The Fed is trying so hard not to scare the market that it risks putting the economy to sleep, a top Fed official said.
By promising to leave short-term interest rates near zero for an extended period, the Fed “may be increasing the probability of a Japanese-style outcome for the U.S.,” St. Louis Fed President James Bullard (right) said in a paper released Thursday. He says the best bet for avoiding that sort of slowdown is another round of Fed asset purchases.
The support for another round of asset purchases is noteworthy because Bullard has been both a supporter of Fed asset purchases and a worrier about the potential inflationary impacts. His support for more asset purchases suggests he believes the balance has swung against inflation.
Japan has endured two decades of economic stagnation after its asset price bubbles burst around 1990. It has been widely assumed this country could avoid such an outcome, but that assumption has come under fierce attack lately, with a weakening growth outlook and a sharp decline in Treasury bond yields.
The 10-year Treasury yield has dropped to around 3% from 4% this spring, and some growth skeptics now say it could tumble another percentage point or more. This decline happened even as the Fed this spring signaled it would hold rates near zero further into the future, as a response to the unrest in European debt markets.
This response appears to be “inflationary,” Bullard writes, by delaying the Fed’s exit from its two-year-old detour into the world of free money. Yet the market’s inflation expectations tumbled.
“Promising to remain at zero for a long time is a double-edged sword,” he concludes.
Bullard is the second top Fed official to part with Fed chief Ben Bernanke on the “extended period” language. Kansas City Fed chief Thomas Hoenig has called on the Fed to drop that promise and modestly raise interest rates.
Bullard said Thursday that buying Treasury securities with newly created dollars, known as quantitative easing, likely offers Fed policymakers “the best tool to avoid such an outcome.”
This is noteworthy because Bernanke, for his part, recently has danced around the question of whether the Fed will resume asset purchases.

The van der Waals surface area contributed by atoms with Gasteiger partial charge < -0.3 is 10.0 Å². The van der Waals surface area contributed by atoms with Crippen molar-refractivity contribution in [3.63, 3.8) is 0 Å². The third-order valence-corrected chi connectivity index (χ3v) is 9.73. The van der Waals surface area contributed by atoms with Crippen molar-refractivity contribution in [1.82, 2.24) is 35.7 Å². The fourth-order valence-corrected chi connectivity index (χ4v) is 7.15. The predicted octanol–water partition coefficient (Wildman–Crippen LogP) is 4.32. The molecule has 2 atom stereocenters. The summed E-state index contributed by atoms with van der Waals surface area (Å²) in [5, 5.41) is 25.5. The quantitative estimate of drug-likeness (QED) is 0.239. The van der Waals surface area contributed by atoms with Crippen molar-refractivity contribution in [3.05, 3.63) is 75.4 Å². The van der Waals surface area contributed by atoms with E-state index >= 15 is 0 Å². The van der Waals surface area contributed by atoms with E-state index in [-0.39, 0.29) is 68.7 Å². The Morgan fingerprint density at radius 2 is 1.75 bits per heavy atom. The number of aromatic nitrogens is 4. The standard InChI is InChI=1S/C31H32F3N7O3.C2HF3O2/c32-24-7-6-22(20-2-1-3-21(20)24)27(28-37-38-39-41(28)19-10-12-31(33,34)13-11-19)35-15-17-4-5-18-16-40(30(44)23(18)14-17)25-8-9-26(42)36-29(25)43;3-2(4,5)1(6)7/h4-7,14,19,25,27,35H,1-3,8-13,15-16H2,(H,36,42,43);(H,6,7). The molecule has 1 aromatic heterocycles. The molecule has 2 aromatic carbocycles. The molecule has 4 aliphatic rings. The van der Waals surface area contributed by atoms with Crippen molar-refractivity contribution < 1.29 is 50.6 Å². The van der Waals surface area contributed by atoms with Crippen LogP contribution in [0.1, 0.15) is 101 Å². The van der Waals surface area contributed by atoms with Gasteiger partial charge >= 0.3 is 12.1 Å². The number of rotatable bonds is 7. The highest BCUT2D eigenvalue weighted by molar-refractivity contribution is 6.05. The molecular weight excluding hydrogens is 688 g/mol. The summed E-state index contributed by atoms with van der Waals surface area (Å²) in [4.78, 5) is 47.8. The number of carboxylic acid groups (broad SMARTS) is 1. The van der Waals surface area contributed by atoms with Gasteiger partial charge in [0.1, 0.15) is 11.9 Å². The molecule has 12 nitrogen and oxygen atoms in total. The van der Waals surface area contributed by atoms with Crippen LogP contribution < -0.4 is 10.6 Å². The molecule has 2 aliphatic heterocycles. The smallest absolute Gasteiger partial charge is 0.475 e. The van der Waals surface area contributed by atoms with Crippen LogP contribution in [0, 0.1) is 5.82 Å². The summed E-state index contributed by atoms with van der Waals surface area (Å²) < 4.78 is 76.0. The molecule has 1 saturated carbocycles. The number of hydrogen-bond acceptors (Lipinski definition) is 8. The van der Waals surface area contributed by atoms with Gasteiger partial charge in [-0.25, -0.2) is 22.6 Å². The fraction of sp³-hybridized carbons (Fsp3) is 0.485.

The Fed bought $1.7 trillion worth of mortgage-related bonds and Treasury securities in the year ended this part March in a bid to fend off deflation fears in the United States.
Bullard and other regional Fed officials have worried in particular about the Fed’s heavy holdings of mortgage bonds. They could be difficult to sell at a time of economic weakness, because the sales would reduce liquidity in the economy, but could prove hard for the Fed to hold in a recovery because they lose value when interest rates rise.
Bullard and Charles Plosser of the Philadelphia Fed have advocated selling the mortgage bonds and buying Treasurys with the proceeds, in a bid to move the Fed’s balance sheet back toward its typical all-Treasurys composition.
Even were the Fed to undertake such transactions, though, its balance sheet would still be more than twice as big as it was before the crisis – reflecting a surge in the monetary base that will be difficult to withdraw without creating economic side effects.
Bullard warned in May that while a so-called exit strategy is easy to sketch out on paper, it’s much more difficult to put into practice as a result of the intense market interest in the Fed’s actions.
“In theory, any credible commitment to remove the policy in finite time will work well,” Bullard said in a speech May 28. “In practice, markets may well lose faith sooner than that.”